🔗Nesting Json and Using Template Literals to Produce HTML
🔗D3js River flows
I'm working on a website for a rafting non-profit. I thought it would be cool if they could display the flow data for local rivers. I also thought this would be good time for me to learn more about D3js and the USGS instantaneous flow data API.
For some reason, in the winter I get the urge to learn something new. This year, I'm attempting to pick up Django again (gave an effort a year ago too). One of the things I wanted to better understand is how to implement database relationships.
🔗Colorado: Hex Plots, APIs, and D3js
After my last blogpost I was a little frustrated at how poorly the title text resized using ggplot and ggsave. It was a minor issue to be honest, but I figured I could learn something new by exporting the data as geojson and plotting it using D3 js. So here it goes.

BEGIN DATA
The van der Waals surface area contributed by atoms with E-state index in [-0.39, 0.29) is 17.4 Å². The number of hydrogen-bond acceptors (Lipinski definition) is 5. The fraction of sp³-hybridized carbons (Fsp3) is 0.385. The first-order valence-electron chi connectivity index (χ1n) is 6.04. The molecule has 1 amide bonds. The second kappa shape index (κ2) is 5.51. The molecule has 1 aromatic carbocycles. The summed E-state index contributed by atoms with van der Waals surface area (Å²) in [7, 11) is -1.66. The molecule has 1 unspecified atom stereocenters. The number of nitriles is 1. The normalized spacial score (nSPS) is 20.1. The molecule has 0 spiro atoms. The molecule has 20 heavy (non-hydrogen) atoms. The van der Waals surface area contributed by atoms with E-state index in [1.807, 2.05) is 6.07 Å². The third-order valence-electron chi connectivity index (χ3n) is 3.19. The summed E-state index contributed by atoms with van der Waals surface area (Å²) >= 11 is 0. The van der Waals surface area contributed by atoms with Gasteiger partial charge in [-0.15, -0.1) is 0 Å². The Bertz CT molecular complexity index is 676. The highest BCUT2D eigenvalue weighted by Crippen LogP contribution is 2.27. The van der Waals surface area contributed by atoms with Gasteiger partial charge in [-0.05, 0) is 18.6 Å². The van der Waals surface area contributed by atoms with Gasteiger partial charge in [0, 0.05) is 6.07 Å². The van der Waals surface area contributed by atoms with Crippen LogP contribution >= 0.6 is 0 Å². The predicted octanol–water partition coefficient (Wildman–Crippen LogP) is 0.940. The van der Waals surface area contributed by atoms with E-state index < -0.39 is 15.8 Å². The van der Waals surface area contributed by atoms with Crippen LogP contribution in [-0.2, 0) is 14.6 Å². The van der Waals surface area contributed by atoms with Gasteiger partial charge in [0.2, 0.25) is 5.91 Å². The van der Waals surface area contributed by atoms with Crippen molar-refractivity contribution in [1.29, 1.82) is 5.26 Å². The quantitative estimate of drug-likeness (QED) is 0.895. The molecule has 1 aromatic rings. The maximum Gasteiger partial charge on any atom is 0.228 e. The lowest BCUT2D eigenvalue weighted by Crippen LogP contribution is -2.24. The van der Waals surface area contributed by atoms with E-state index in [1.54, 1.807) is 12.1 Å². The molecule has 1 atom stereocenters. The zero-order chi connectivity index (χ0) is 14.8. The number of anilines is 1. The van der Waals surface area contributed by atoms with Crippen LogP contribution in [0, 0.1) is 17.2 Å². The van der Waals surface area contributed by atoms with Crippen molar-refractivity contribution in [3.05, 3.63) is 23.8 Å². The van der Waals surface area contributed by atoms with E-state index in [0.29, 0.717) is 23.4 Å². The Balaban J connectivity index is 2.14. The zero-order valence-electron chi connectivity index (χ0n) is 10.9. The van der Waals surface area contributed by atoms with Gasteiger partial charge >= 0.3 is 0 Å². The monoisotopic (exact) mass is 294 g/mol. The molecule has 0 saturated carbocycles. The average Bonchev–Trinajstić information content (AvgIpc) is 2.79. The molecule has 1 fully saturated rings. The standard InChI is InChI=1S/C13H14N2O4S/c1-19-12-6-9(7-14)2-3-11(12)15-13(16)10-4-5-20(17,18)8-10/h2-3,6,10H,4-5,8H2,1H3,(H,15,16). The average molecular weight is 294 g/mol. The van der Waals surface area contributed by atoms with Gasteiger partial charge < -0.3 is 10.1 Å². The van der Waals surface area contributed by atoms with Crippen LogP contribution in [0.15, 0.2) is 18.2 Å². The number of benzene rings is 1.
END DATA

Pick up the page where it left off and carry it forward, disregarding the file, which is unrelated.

🔗Colorado: Hex Plots, API packages, and R
I've been seeing a lot of hex plots made with r. They are a way to semi-artistically visualize spatial data. Although I don't think this is completely appropriate for most visualizations, it looks amazing. Here are a few examples of how I made hex plots in R.
🔗Spatially Balanced Sample Designs in R with `spsurvey::grts()`
We've been using spatially balanced stratified study designs more frequently at work these days. They are a good way to make probabilistic inference over large areas. A popular method of creating these designs is using the R function
spsurvey::grts(). The following is a basic (very basic) explainer of how to get up and running with
grts()function and what it is. But a bit about GRTS and spatially balanced study design before we get coding.